Boxing judges are supposed to score clean effective punching, ring generalship, and defense. If they had done so, Mikhael Ostroumov would be 2-0. Instead, these judges scored the sixth by using the criteria of 1980s Hip Hop. A tired Ergashev waved his hands like he just didn't care and then he screamed. The sight of Ergashev wildly swinging his arms with no intent to land punches while shouting can only be described as bizarre. As the seconds rolled by, the 28 year old's plan became apparent: he was attempting to con the judges into believing he was fresh and busy. In reality, if he landed a punch in the last round, it was by accident. A visibly worn down Ostroumov landed clean straight lefts so regularly that blood trickled from around Ergashev's eye.

When the first score was read- Ergashev by a point- Mikhael was confused. When the next two scores were read- 57 even- he was disappointed. The Jewish Boxing Blog scored the fight 58-56 for Ostroumov, who is now 1-0-1 with 1 KO. Ergashev is 5-0-1 with 2 KOs.

Thursday, August 27, 2020

Ostroumov in Tough against Ergashev

Israel-born super middleweight Mikhael Ostroumov is scheduled to face Ravshan Ergashev on September 4 at USC Soviet Wings in Moscow, Russia. Russia has had nearly a million cases of coronavirus and 16,000 deaths. Over 4,000 new cases and 100 death were reported today. If it takes place, this will be a battle between undefeated fighters just starting their professional careers.

Ostroumov, a 22 year old southpaw based in Russia, won his pro debut by TKO in June against a journeyman. Ergashev is 5-0 with two KOs. Born in Uzbekistan, the 28 year old fought for Russia as an amateur.

Uzbekistan has been a hotbed for prospects recently producing Israil Madrimov, Bektemir Melikuziev, and Murodjon Akhmadaliev to name a few. Ergashev fought Madrimov in the amateurs. Madrimov outboxed a game and competitive Ergashev to win by decision.

Ergashev is an aggressive pressure fighter and volume puncher. In his five pro fights, he has shown an indomitable determination and a propensity to wear down his foes. He is far from the most accurate puncher, but his misses often set up his best shot, a chopping counter right. Defensively, he keeps a high guard when pressing forward, and bounces and wiggles his upperbody so he's not a stationary target. In his first four fights, Ergashev's opponents all entered with a winning ledger, combining for a 9-1 record.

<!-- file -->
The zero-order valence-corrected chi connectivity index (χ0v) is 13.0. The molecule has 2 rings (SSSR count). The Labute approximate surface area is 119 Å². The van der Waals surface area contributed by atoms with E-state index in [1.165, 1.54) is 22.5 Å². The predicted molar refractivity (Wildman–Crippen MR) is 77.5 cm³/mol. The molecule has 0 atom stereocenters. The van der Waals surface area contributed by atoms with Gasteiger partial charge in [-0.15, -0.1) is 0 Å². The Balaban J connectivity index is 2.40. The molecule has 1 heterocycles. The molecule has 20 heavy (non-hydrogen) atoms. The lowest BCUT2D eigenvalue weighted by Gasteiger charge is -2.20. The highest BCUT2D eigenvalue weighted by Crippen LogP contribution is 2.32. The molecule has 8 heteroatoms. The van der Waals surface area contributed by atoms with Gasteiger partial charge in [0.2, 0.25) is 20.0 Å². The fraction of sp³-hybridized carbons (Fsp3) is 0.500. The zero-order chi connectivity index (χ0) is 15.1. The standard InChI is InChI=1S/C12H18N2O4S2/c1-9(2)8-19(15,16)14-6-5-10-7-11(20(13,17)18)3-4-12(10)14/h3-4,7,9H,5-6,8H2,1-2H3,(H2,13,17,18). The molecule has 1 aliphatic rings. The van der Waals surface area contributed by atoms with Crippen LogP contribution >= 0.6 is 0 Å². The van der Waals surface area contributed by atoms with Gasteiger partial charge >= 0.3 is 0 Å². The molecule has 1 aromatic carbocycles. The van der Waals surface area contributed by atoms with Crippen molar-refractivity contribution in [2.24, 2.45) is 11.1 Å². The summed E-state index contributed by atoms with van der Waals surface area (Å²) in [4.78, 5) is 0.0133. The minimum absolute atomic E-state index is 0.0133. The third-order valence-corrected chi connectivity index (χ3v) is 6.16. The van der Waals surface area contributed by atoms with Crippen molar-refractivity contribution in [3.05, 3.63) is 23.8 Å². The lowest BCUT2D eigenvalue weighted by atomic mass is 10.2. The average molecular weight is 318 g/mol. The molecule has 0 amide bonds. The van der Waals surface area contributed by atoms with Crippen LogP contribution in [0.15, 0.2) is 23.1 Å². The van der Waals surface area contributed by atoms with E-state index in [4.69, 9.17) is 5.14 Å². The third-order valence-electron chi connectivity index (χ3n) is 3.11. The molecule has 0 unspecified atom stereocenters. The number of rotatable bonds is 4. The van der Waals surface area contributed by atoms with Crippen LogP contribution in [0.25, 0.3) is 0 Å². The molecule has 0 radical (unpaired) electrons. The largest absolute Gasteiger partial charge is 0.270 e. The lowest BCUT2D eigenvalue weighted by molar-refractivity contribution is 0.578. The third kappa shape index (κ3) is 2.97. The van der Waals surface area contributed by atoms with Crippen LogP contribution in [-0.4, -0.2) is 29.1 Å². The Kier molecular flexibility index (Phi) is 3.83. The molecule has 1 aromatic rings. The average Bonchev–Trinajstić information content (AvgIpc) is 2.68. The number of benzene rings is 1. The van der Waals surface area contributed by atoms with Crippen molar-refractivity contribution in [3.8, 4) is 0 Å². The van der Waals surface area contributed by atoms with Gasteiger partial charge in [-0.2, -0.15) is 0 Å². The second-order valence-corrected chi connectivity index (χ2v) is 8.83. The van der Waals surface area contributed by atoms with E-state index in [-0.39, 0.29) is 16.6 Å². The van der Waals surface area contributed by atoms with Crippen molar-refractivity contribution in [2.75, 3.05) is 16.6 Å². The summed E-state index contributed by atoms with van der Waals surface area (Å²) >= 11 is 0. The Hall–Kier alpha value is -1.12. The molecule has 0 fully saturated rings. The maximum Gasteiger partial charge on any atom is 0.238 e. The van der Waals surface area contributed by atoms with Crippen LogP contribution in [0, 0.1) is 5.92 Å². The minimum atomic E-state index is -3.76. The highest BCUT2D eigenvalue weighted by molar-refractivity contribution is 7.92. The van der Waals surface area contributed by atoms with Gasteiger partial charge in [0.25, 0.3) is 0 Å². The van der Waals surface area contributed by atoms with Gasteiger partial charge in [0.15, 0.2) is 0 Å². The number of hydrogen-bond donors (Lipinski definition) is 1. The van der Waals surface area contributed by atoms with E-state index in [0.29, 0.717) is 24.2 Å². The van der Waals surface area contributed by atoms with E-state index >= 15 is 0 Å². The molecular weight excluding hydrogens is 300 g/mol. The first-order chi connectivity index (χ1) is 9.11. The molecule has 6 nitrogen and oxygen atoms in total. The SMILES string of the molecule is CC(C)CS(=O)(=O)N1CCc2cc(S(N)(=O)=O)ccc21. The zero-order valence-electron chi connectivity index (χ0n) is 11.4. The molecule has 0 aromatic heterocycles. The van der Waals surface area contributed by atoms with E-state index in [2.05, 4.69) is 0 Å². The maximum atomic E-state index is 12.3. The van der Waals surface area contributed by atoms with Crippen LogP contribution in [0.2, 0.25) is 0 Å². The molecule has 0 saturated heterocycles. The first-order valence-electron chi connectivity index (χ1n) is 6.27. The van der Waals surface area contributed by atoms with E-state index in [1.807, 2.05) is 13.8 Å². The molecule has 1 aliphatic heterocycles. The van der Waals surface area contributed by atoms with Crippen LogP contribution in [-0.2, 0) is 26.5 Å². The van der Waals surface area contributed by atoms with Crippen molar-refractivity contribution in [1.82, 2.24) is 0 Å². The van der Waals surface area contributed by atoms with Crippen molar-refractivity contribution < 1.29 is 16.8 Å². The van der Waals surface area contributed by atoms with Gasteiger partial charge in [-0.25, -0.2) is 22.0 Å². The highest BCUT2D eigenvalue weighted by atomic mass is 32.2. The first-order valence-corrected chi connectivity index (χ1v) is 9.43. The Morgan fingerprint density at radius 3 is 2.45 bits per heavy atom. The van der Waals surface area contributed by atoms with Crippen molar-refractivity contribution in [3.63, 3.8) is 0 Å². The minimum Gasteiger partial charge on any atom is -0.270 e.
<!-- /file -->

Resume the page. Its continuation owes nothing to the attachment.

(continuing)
The tough Russian has experience against southpaws as well. Madrimov, the amateur standoff, is one. In Ergashev's debut, Rustam Svayev switched stances, but Svayev had been worn down by the second round and spent most of the fight squared up. Ergashev's third opponent, Artem Sarbei, was a full-fledged lefty. In a tiny ring, Sarbei used the ropes to scratch his back for most of the fight, so Ergashev hasn't truly been tested by a southpaw such as Ostroumov in the pros.

Ergashev has his flaws which Ostroumov can exploit. In the fifth round of his fight against Cuban Raiko Santana, Ergashev became frustrated with Santana's movement and slipperiness. Santana's problem was he only occasionally threw a potshot or a counter. The Uzbek Russian has already been cut twice as a pro, once in his second fight against Ilya Baladin and again against Santana. Ergashev has a bad habit of yelling when he punches which requires him to open his mouth. That leaves him susceptible to a broken jaw if Ostroumov can land on the chin as Ergashev yelps.

None of Ergashev's opponents have targeted his body, the typical way to slow down a pressure fighter. A body attack is likely Ostroumov's best hope. He showed a willingness to punish the midsection in his pro debut. Though Ravshan has boxed 25 pro rounds to Ostroumov's one and change, he hasn't stepped in the ring for money in over a year and has fought just under three minutes in the past two years. Though he turned pro in 2017, strangely he has been active as an amateur boxer in the past year as the lines between pro and amateur continue to blur.

This bout is set for six rounds. Ergashev has fought two six-rounders and one eight-rounder, but he did fade late in two of those contests. Ostromouv has fought for a total of three minutes and 34 seconds.